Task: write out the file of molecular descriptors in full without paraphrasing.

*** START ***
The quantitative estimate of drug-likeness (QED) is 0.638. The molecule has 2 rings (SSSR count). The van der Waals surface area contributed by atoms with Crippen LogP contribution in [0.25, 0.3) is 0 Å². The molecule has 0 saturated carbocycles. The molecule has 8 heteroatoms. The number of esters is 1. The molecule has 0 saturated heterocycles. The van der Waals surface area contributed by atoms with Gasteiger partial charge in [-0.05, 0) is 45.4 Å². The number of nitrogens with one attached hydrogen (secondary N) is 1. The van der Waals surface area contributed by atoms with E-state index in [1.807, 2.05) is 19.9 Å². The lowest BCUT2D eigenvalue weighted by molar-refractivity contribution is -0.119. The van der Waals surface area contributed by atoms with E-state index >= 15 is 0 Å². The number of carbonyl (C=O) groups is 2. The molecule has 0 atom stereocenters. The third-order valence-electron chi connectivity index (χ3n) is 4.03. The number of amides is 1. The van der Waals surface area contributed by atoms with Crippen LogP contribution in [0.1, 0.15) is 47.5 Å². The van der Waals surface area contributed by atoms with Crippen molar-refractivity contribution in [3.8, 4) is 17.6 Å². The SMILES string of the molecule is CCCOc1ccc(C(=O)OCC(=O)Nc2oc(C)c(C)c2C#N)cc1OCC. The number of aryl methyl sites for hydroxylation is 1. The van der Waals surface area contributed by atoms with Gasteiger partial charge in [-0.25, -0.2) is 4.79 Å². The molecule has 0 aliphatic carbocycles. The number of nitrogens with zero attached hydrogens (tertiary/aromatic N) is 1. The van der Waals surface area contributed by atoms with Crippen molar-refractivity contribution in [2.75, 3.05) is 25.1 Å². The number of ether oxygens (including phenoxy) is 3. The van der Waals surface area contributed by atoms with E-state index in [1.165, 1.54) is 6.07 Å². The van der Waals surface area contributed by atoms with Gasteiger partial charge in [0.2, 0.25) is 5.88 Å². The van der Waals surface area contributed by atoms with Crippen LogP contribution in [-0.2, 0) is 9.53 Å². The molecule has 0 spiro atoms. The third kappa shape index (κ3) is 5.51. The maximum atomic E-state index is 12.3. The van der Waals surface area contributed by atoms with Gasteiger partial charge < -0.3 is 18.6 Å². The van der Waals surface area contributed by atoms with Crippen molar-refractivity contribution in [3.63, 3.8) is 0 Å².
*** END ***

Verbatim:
The quantitative estimate of drug-likeness (QED) is 0.638. The molecule has 2 rings (SSSR count). The van der Waals surface area contributed by atoms with Crippen LogP contribution in [0.25, 0.3) is 0 Å². The molecule has 0 saturated carbocycles. The molecule has 8 heteroatoms. The number of esters is 1. The molecule has 0 saturated heterocycles. The van der Waals surface area contributed by atoms with Gasteiger partial charge in [-0.05, 0) is 45.4 Å². The number of nitrogens with one attached hydrogen (secondary N) is 1. The van der Waals surface area contributed by atoms with E-state index in [1.807, 2.05) is 19.9 Å². The lowest BCUT2D eigenvalue weighted by molar-refractivity contribution is -0.119. The van der Waals surface area contributed by atoms with E-state index >= 15 is 0 Å². The number of carbonyl (C=O) groups is 2. The molecule has 0 atom stereocenters. The third-order valence-electron chi connectivity index (χ3n) is 4.03. The number of amides is 1. The van der Waals surface area contributed by atoms with Crippen LogP contribution in [0.1, 0.15) is 47.5 Å². The van der Waals surface area contributed by atoms with Crippen molar-refractivity contribution in [3.8, 4) is 17.6 Å². The SMILES string of the molecule is CCCOc1ccc(C(=O)OCC(=O)Nc2oc(C)c(C)c2C#N)cc1OCC. The number of aryl methyl sites for hydroxylation is 1. The van der Waals surface area contributed by atoms with Gasteiger partial charge in [-0.25, -0.2) is 4.79 Å². The molecule has 0 aliphatic carbocycles. The number of nitrogens with zero attached hydrogens (tertiary/aromatic N) is 1. The van der Waals surface area contributed by atoms with Crippen molar-refractivity contribution in [2.75, 3.05) is 25.1 Å². The number of ether oxygens (including phenoxy) is 3. The van der Waals surface area contributed by atoms with E-state index in [1.165, 1.54) is 6.07 Å². The van der Waals surface area contributed by atoms with Gasteiger partial charge in [0.2, 0.25) is 5.88 Å². The van der Waals surface area contributed by atoms with Crippen LogP contribution in [-0.2, 0) is 9.53 Å². The molecule has 0 spiro atoms. The third kappa shape index (κ3) is 5.51. The maximum atomic E-state index is 12.3. The van der Waals surface area contributed by atoms with Gasteiger partial charge < -0.3 is 18.6 Å². The van der Waals surface area contributed by atoms with Crippen molar-refractivity contribution in [3.63, 3.8) is 0 Å².